The Centers for Disease Control and Prevention have called autism a national public health crisis. And disorders on the autism spectrum are diagnosed in one in 110 children in the United States each year. Advocate Jenny McCarthy says her son Evan, 7, has been healed from the developmental disorder. It's a claim that many refute. Holly Robinson Peete and her daughter, Ryan, 12, wrote My Brother Charlie ($11), a children's book to spread autism awareness. The text is loosely based on the relationship that Ryan has with her twin brother, RJ, who has autism. At one point in the story, Callie (the main character) talks about what she'd like to do for her twin brother Charlie. It says:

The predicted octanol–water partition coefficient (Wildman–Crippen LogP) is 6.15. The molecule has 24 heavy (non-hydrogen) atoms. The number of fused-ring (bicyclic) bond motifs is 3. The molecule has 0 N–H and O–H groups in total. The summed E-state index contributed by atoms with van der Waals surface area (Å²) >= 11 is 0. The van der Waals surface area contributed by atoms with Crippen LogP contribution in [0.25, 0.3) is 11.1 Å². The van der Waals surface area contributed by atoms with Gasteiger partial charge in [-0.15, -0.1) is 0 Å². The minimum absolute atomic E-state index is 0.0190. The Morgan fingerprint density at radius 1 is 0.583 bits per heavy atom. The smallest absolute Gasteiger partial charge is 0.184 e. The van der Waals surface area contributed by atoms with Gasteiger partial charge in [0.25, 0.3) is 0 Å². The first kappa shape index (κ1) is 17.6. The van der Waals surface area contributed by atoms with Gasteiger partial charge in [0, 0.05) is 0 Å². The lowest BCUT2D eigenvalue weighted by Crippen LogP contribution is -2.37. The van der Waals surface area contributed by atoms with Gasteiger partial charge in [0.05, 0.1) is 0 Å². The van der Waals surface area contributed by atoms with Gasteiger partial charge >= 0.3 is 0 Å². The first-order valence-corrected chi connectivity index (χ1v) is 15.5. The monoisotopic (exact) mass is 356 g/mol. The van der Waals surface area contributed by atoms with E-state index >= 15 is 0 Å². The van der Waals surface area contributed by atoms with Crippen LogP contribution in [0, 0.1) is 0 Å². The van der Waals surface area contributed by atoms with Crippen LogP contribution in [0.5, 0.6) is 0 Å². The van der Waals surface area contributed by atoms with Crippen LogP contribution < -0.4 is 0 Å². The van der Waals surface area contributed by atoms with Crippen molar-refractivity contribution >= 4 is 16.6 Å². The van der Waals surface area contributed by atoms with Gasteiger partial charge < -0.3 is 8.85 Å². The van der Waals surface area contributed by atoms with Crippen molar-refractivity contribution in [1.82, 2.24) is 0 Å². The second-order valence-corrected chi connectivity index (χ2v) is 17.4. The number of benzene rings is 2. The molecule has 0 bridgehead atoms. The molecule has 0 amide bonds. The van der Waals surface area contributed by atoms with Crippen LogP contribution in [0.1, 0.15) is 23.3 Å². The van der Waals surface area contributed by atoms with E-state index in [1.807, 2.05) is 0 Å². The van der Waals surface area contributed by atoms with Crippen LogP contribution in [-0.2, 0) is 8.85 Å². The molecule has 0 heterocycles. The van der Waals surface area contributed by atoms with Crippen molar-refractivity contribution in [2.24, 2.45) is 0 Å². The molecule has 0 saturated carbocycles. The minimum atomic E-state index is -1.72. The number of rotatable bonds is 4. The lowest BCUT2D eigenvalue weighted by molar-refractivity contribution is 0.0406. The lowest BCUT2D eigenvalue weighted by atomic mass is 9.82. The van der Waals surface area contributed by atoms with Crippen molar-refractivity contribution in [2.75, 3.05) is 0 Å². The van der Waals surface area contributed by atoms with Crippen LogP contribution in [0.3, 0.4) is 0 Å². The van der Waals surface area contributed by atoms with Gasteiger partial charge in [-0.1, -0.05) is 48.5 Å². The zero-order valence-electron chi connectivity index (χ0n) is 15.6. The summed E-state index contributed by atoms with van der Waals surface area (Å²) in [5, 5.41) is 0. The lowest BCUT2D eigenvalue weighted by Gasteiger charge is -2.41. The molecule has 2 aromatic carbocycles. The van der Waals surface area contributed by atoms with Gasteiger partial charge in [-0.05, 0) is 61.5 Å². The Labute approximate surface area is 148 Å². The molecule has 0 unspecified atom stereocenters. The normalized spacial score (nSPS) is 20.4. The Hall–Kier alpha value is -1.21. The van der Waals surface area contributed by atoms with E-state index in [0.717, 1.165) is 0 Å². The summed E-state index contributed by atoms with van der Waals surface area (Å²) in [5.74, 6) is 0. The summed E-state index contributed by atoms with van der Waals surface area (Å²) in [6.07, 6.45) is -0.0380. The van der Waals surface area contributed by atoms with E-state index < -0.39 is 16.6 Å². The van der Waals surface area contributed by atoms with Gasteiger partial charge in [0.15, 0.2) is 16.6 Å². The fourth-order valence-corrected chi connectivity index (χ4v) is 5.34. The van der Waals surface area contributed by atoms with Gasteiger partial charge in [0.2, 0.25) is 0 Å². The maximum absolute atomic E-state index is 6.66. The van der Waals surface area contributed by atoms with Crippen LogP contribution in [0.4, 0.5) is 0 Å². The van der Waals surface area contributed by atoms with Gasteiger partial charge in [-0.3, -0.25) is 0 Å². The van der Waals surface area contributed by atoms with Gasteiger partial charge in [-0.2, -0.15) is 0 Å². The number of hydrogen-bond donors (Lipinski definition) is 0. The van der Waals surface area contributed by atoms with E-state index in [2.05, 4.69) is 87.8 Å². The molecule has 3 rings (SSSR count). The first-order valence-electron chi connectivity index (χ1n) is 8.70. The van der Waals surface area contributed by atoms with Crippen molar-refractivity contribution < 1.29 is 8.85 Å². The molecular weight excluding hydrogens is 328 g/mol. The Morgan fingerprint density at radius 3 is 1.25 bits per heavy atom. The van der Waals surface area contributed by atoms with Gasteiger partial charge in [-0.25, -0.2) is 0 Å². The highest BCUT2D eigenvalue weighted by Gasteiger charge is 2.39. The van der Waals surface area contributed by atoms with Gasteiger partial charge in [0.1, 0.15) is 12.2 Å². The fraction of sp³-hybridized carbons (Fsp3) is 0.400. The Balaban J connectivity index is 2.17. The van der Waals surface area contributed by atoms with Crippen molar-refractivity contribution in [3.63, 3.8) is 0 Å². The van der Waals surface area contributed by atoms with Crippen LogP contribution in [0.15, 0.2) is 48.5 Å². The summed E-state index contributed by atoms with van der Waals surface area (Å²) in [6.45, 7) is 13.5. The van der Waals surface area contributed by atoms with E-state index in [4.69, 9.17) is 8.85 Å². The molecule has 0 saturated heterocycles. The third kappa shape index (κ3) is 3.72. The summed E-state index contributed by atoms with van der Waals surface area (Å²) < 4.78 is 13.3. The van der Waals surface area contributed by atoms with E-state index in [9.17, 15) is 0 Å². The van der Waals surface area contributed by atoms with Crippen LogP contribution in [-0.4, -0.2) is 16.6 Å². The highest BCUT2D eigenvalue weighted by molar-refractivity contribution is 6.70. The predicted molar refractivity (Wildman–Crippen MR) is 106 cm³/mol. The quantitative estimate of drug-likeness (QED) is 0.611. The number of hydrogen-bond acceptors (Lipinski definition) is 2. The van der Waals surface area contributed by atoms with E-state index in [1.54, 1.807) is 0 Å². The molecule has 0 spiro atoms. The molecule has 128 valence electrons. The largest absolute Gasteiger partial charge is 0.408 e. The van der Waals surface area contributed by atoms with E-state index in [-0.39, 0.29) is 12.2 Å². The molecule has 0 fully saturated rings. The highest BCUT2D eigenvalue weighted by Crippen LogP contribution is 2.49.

I wish I could crawl inside Charlie's world and move things around for him and me. I know Charlie wants to be in my world, fitting in, making friends, having fun and laughing.
This sentiment of wanting a child to fit in is what motivates and exhausts Adam and Kristina Braverman on NBC's Parenthood in their efforts to help their son Max who was diagnosed with Asperger's syndrome. As parents, as sisters, as brothers, we want our children, our siblings to live like us, but is it what they want?